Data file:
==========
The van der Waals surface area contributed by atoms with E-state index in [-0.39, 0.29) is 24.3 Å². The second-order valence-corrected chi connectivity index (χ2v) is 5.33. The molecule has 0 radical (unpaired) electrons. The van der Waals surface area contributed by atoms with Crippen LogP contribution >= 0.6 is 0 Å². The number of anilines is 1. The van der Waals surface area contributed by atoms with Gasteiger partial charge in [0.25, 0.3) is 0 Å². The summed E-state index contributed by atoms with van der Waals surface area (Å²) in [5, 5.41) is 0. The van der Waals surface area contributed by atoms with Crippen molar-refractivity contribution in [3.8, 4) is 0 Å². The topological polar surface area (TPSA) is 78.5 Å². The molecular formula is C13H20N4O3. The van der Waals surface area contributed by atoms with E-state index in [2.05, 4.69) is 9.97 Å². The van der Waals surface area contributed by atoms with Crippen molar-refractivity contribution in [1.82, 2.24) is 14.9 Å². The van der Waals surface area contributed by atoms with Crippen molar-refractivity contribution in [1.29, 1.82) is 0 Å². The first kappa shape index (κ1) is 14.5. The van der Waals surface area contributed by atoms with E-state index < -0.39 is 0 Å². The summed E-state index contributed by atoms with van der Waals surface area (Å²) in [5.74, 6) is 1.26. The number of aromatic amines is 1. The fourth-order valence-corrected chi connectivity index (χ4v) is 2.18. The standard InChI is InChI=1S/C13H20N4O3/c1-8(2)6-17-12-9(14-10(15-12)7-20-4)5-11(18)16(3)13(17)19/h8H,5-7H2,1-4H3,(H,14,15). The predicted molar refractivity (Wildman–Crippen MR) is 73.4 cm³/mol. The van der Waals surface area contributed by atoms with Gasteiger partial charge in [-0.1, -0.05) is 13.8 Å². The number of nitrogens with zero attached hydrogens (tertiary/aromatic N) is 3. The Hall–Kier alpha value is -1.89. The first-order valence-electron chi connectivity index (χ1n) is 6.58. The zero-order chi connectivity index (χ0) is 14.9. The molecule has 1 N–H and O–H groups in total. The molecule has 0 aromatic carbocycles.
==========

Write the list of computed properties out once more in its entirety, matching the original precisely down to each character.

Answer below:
The van der Waals surface area contributed by atoms with E-state index in [-0.39, 0.29) is 24.3 Å². The second-order valence-corrected chi connectivity index (χ2v) is 5.33. The molecule has 0 radical (unpaired) electrons. The van der Waals surface area contributed by atoms with Crippen LogP contribution >= 0.6 is 0 Å². The number of anilines is 1. The van der Waals surface area contributed by atoms with Gasteiger partial charge in [0.25, 0.3) is 0 Å². The summed E-state index contributed by atoms with van der Waals surface area (Å²) in [5, 5.41) is 0. The van der Waals surface area contributed by atoms with Crippen molar-refractivity contribution in [3.8, 4) is 0 Å². The topological polar surface area (TPSA) is 78.5 Å². The molecular formula is C13H20N4O3. The van der Waals surface area contributed by atoms with E-state index in [2.05, 4.69) is 9.97 Å². The van der Waals surface area contributed by atoms with Crippen molar-refractivity contribution in [1.82, 2.24) is 14.9 Å². The van der Waals surface area contributed by atoms with Crippen molar-refractivity contribution in [1.29, 1.82) is 0 Å². The first kappa shape index (κ1) is 14.5. The van der Waals surface area contributed by atoms with E-state index < -0.39 is 0 Å². The summed E-state index contributed by atoms with van der Waals surface area (Å²) in [5.74, 6) is 1.26. The number of aromatic amines is 1. The fourth-order valence-corrected chi connectivity index (χ4v) is 2.18. The standard InChI is InChI=1S/C13H20N4O3/c1-8(2)6-17-12-9(14-10(15-12)7-20-4)5-11(18)16(3)13(17)19/h8H,5-7H2,1-4H3,(H,14,15). The predicted molar refractivity (Wildman–Crippen MR) is 73.4 cm³/mol. The van der Waals surface area contributed by atoms with Gasteiger partial charge in [-0.1, -0.05) is 13.8 Å². The number of nitrogens with zero attached hydrogens (tertiary/aromatic N) is 3. The Hall–Kier alpha value is -1.89. The first-order valence-electron chi connectivity index (χ1n) is 6.58. The zero-order chi connectivity index (χ0) is 14.9. The molecule has 1 N–H and O–H groups in total. The molecule has 0 aromatic carbocycles.